Several education advocates, including the state's largest school district of Los Angeles Unified, filed a lawsuit Tuesday seeking to overturn Gov. Arnold Schwarzenegger's veto of student mental-health funding.
The Republican governor vetoed $133 million last month that was meant to pay counties for past mental health services for about 20,000 special education students. He also suspended a state mandate requiring counties to provide such services for students.
Because federal law requires schools to provide mental health services for special education students, K-12 districts would have to pay for them out of existing funds.
The California School Boards Association and the Manhattan Beach Unified School District joined the Los Angeles Unified School District in filing Tuesday's suit. They argue that the governor does not have the authority to suspend the mental health care mandate.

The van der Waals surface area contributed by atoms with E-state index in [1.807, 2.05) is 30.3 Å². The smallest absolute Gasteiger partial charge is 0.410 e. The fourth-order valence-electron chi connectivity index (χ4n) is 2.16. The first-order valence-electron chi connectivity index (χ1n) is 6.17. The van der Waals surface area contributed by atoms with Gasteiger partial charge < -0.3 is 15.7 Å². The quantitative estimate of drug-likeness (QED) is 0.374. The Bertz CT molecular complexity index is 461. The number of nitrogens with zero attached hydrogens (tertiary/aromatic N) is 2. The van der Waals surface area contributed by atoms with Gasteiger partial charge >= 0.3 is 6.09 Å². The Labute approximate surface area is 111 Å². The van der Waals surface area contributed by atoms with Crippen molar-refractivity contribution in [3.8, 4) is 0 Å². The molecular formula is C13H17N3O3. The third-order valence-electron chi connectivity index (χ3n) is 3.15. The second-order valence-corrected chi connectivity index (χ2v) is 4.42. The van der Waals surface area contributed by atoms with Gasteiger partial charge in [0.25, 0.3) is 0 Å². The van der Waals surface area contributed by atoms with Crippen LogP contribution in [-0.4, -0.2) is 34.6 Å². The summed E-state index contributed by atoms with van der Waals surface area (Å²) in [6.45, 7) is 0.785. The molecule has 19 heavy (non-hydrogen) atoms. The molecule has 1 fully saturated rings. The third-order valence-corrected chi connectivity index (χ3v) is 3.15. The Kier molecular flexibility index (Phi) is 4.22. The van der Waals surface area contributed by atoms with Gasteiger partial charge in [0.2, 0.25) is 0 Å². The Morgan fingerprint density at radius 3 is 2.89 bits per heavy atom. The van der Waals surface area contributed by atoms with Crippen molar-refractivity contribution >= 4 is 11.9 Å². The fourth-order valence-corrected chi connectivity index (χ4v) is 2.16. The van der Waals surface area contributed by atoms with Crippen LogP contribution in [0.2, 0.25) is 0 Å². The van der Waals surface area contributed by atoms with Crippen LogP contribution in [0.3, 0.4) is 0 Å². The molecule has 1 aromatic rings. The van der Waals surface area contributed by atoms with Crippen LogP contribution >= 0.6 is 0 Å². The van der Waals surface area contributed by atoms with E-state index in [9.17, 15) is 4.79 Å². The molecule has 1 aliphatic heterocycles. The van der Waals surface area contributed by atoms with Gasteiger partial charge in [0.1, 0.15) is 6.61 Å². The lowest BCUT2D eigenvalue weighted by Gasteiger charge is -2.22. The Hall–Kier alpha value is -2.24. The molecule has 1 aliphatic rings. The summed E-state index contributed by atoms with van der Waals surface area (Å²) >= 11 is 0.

The governor said last month that he had to veto funding for mental health care and subsidized child care for former welfare-to-work families in order to build a more prudent reserve. An Alameda Superior Court judge blocked the $256 million child care cut until the state notifies parents of alternative options.
The school advocates said Tuesday in a statement that the governor's action has resulted in several counties rejecting new referrals from school districts.